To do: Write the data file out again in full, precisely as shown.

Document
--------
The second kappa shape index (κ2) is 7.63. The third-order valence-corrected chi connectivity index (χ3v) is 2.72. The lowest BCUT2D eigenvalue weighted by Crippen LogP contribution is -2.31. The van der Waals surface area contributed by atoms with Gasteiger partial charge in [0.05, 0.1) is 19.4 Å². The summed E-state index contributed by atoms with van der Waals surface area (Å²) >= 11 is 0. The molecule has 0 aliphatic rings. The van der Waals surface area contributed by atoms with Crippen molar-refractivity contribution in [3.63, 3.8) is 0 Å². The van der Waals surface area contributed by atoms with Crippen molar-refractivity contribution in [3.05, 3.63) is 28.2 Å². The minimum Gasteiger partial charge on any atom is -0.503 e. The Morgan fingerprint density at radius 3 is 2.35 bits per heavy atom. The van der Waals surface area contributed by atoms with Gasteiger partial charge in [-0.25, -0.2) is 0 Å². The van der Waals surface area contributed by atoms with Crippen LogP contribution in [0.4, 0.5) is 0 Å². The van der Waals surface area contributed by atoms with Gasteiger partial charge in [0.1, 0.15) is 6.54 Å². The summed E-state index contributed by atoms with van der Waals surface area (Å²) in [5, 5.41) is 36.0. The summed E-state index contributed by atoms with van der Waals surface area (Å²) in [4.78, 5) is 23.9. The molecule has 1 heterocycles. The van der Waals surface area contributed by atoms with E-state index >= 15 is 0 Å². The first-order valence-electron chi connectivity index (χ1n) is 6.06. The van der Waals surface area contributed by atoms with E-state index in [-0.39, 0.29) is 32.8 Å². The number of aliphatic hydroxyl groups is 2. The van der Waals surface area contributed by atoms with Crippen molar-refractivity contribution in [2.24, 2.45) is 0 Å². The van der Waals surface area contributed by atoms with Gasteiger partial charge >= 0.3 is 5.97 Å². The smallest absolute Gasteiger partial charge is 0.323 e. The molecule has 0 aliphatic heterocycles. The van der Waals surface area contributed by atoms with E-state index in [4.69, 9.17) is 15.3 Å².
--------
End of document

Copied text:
The second kappa shape index (κ2) is 7.63. The third-order valence-corrected chi connectivity index (χ3v) is 2.72. The lowest BCUT2D eigenvalue weighted by Crippen LogP contribution is -2.31. The van der Waals surface area contributed by atoms with Gasteiger partial charge in [0.05, 0.1) is 19.4 Å². The summed E-state index contributed by atoms with van der Waals surface area (Å²) >= 11 is 0. The molecule has 0 aliphatic rings. The van der Waals surface area contributed by atoms with Crippen molar-refractivity contribution in [3.63, 3.8) is 0 Å². The van der Waals surface area contributed by atoms with Crippen molar-refractivity contribution in [3.05, 3.63) is 28.2 Å². The minimum Gasteiger partial charge on any atom is -0.503 e. The Morgan fingerprint density at radius 3 is 2.35 bits per heavy atom. The van der Waals surface area contributed by atoms with Gasteiger partial charge in [-0.25, -0.2) is 0 Å². The van der Waals surface area contributed by atoms with Crippen LogP contribution in [0.4, 0.5) is 0 Å². The van der Waals surface area contributed by atoms with Gasteiger partial charge in [0.1, 0.15) is 6.54 Å². The summed E-state index contributed by atoms with van der Waals surface area (Å²) in [5, 5.41) is 36.0. The summed E-state index contributed by atoms with van der Waals surface area (Å²) in [4.78, 5) is 23.9. The molecule has 1 heterocycles. The van der Waals surface area contributed by atoms with E-state index >= 15 is 0 Å². The first-order valence-electron chi connectivity index (χ1n) is 6.06. The van der Waals surface area contributed by atoms with E-state index in [-0.39, 0.29) is 32.8 Å². The number of aliphatic hydroxyl groups is 2. The van der Waals surface area contributed by atoms with Crippen molar-refractivity contribution in [2.24, 2.45) is 0 Å². The van der Waals surface area contributed by atoms with Gasteiger partial charge >= 0.3 is 5.97 Å². The smallest absolute Gasteiger partial charge is 0.323 e. The molecule has 0 aliphatic heterocycles. The van der Waals surface area contributed by atoms with E-state index in [4.69, 9.17) is 15.3 Å².